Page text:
David Odde and Paolo Provenzano: Predicting cancer cell movement
Biomedical engineering faculty study how tumor cells move in patients
Engineers in many fields develop mathematical models to simulate real-world events or predict future conditions. Two familiar examples are models to forecast tomorrow’s weather, and flight simulators to mimic the response of an airplane to the actions of a pilot at the controls.
Now two researchers in the College of Science and Engineering, who are also members of the Masonic Cancer Center, are using an $8.2 million Physical Sciences Oncology Center grant from the National Cancer Institute to develop a mathematical simulator. The simulator will be used to predict the movement of cancer through the human body, based on the physical characteristics of cancer cells and their surrounding micro-environment.
David Odde, professor of biomedical engineering, calls it a “cell migration simulator.”
The work will focus on tumors of the brain and pancreas, two especially lethal kinds of cancer. But the principals of what they learn should apply to other cancers as well.
“We found that we get kind of surprising behaviors from a model for cell migration that allows us to predict cell behaviors in sometimes not-intuitive ways,” Odde said. “That I think will lead us to better strategies for treating cancer patients.”
Identifying patterns and tweaking the models
“In theory, you’d be able to turn different ‘knobs’—change the environment around the cell, change the levels of certain proteins within the cell, change the rate at which cells are sampling their environment,” said Paolo Provenzano, an assistant professor of biomedical engineering, who is Odde’s colleague on the project.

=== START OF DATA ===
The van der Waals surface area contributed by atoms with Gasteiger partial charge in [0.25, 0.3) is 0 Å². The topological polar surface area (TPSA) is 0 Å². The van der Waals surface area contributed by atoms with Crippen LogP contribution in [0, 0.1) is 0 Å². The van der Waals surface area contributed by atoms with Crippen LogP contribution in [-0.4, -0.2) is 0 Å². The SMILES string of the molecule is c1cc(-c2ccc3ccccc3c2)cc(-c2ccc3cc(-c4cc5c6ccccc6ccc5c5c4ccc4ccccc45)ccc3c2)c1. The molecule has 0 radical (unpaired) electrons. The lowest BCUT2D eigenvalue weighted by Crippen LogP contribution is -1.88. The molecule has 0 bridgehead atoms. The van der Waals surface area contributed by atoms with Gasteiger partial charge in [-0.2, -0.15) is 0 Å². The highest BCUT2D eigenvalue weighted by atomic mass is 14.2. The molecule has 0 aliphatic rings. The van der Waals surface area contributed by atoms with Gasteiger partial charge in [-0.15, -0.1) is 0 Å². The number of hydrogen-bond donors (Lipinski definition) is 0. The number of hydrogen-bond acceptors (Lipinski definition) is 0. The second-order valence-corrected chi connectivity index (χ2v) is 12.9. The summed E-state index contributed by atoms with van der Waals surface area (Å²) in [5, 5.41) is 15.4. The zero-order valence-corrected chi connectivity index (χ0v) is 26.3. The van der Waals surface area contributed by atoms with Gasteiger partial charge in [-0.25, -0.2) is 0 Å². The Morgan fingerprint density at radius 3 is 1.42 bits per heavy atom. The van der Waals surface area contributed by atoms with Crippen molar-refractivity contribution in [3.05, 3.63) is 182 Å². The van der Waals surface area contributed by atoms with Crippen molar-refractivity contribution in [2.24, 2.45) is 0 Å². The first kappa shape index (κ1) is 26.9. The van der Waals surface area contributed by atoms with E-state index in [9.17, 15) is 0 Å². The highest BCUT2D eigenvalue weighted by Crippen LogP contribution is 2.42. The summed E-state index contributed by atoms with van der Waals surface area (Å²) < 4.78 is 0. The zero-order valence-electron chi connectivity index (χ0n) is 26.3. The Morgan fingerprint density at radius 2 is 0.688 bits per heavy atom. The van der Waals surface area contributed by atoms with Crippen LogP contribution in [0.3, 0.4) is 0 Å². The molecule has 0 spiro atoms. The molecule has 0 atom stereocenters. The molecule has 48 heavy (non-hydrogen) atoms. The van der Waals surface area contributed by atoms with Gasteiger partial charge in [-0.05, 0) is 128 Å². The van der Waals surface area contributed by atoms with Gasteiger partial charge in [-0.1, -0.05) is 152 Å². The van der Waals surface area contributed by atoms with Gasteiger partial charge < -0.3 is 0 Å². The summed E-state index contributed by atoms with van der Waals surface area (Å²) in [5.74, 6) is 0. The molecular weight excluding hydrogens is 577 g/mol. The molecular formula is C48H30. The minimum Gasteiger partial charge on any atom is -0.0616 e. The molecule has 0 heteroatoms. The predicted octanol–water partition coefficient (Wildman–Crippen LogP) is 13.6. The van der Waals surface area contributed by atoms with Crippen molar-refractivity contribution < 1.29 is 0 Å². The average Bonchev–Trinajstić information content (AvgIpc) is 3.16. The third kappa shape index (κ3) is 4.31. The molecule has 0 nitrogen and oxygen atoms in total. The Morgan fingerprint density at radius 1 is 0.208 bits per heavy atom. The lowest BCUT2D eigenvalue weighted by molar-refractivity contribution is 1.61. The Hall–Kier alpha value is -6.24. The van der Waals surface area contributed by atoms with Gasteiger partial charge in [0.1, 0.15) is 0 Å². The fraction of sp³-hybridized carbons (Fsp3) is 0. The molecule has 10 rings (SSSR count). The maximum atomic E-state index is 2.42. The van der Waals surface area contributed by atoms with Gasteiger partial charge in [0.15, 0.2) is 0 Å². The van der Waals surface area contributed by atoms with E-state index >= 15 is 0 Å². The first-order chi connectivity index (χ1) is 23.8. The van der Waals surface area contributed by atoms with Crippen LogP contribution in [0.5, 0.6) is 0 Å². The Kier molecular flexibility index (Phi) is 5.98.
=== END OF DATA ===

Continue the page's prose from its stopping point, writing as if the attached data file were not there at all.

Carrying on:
“As a consequence, you will be able to predict or tune how the cell would move and migrate,” said Provenzano.
The simulator will be based on the physics of the cancer cells and their immediate environment—real mechanical stuff like the force generation by the cell and the resistance offered by the environment.
The model, like those for everything from golf simulators to climate models, will be continually compared to results in real life and tweaked accordingly.
Tailor made for individuals
The researchers hope to tailor the model to individual patients, depending on the genetics of the patient and the cellular behavior of the tumor. Cancer patients at University clinics are being asked if they are willing to donate tissue samples for the research.
“So then we put some of these cancer cells into some of these environments to see how they behave and we can link that to patient data,” Provenzano said.
In their research, Odde is looking at behaviors and forces inside tumor cells. Provenzano is examining the exterior of the cells and the immediate environment—what he calls “the cell-environment interface.”
If the tumor were a car, “we kind of target the tires,” said Provenzano. “But then we also target the road.”
“Those physical properties really dictate how the disease behaves—whether a tumor grows, stalls, metastasizes, or switches back and forth between behaviors,” Provenzano explains. “We now know what dictates those decisions is largely this environment around the cell as a function of underlying genetics.”
Cancer cells are able to move using “muscles” called molecular myosin motors. Provenzano describes the movement as resembling an octopus pushing through small openings.
“Cells send out protrusions. They can push. They create these adhesions, they pull,” Provenzano said.
“There are times they ball up and squeeze through spaces,” he explained. “There are times they lay at like a person crawling on their elbows across the floor, and they switch through these phenotypes as necessary to navigate complex environments.”
The cells seem to move along well-established paths, which might be vulnerable to drugs.
Stopping cells on the highway
“Some of our recent work has shown one of the best ways to stop cancer cell movement might be to blow up the ‘highways’ where these cells travel,” Provenzano said.
Cancer cells also rely on their microenvironment as a barrier to drugs.
“Tumors are good at creating physical barriers to that process,” Provenzano said. “A huge part of what we’re trying to learn about is how to overcome that physical barrier.”
According to Odde, the greatest value of the simulator would be predicting which treatments, such as drug therapy, are most likely to be effective, and which are likely to be ineffective or even harmful.
“Without a model to guide that clinical strategy, we’re going to miss great opportunities,” he said.
Story by Greg Breining
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